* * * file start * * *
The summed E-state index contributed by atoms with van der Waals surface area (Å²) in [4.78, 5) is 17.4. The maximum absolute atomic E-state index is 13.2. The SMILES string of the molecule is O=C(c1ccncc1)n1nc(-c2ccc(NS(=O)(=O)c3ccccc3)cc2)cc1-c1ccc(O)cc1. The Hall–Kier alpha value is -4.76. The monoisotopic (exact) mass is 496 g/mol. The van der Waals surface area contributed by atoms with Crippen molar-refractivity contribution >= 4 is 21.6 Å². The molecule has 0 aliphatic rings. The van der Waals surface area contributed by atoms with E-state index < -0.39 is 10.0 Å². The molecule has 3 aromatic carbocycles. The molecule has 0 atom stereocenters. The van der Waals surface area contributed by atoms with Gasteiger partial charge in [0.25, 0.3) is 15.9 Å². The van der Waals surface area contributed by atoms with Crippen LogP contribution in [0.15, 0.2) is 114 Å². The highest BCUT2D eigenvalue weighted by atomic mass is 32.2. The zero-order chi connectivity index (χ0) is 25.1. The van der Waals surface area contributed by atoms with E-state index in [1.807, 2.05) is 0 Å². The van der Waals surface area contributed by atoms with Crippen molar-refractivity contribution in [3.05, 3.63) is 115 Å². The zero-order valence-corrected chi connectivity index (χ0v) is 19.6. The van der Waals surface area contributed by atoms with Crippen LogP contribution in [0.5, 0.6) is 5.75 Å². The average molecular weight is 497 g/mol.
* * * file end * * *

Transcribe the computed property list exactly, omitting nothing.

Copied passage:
The summed E-state index contributed by atoms with van der Waals surface area (Å²) in [4.78, 5) is 17.4. The maximum absolute atomic E-state index is 13.2. The SMILES string of the molecule is O=C(c1ccncc1)n1nc(-c2ccc(NS(=O)(=O)c3ccccc3)cc2)cc1-c1ccc(O)cc1. The Hall–Kier alpha value is -4.76. The monoisotopic (exact) mass is 496 g/mol. The van der Waals surface area contributed by atoms with Crippen molar-refractivity contribution >= 4 is 21.6 Å². The molecule has 0 aliphatic rings. The van der Waals surface area contributed by atoms with E-state index < -0.39 is 10.0 Å². The molecule has 3 aromatic carbocycles. The molecule has 0 atom stereocenters. The van der Waals surface area contributed by atoms with Gasteiger partial charge in [0.25, 0.3) is 15.9 Å². The van der Waals surface area contributed by atoms with Crippen LogP contribution in [0.15, 0.2) is 114 Å². The highest BCUT2D eigenvalue weighted by atomic mass is 32.2. The zero-order chi connectivity index (χ0) is 25.1. The van der Waals surface area contributed by atoms with E-state index in [1.807, 2.05) is 0 Å². The van der Waals surface area contributed by atoms with Crippen molar-refractivity contribution in [3.05, 3.63) is 115 Å². The zero-order valence-corrected chi connectivity index (χ0v) is 19.6. The van der Waals surface area contributed by atoms with Crippen LogP contribution in [0.5, 0.6) is 5.75 Å². The average molecular weight is 497 g/mol.